1.1. Describe contextual factors (national and global, socio-cultural, socio-economic, political) and analyse how and why they work.

    1.2. Describe individual/patient factors and analyse how and why they work.

    1.3. Describe health facility and health system factors and analyse how and why they work.

  2. To identify relevant gaps in the existing literature and areas of research interest, in the primary care of hypertension in West Africa.

Conceptual framework

A conceptual framework of factors that influence the primary care access, utilisation and quality of care for people living with hypertension in West Africa has been developed to help structure our review as illustrated in figure 1. This framework was adapted from a study on facilitators and barriers to NCD prevention in Pakistan27 and modified with information from additional studies.20 28 29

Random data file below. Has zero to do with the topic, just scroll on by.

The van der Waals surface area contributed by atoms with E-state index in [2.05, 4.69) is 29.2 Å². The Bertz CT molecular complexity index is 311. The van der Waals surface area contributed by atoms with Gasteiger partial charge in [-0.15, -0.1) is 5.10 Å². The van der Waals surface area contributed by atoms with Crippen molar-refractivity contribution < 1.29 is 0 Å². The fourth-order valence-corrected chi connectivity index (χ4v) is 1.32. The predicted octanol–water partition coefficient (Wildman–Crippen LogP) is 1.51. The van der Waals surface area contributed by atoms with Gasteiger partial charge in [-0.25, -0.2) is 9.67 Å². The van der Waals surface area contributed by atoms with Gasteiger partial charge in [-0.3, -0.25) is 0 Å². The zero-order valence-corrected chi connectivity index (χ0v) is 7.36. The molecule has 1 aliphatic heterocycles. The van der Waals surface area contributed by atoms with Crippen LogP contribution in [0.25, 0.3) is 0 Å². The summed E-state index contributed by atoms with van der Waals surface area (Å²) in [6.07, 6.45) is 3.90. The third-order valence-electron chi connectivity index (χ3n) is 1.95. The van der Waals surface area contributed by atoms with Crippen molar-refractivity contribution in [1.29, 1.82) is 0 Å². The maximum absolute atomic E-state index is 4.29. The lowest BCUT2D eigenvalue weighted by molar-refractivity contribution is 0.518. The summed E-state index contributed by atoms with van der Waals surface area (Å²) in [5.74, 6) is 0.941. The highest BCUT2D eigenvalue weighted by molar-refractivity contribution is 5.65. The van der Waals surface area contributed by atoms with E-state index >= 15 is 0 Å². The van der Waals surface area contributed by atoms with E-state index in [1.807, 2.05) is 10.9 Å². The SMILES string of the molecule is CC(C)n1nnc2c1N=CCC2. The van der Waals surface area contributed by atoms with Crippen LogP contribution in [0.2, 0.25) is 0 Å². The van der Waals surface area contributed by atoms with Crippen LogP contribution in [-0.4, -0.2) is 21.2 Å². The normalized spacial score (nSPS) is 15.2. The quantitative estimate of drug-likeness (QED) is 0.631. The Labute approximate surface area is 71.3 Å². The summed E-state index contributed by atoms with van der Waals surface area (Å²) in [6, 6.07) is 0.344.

Figure 1

Conceptual framework on the factors that influence primary care access, utilisation and quality for people living with hypertension.

Methods and analysis

Study design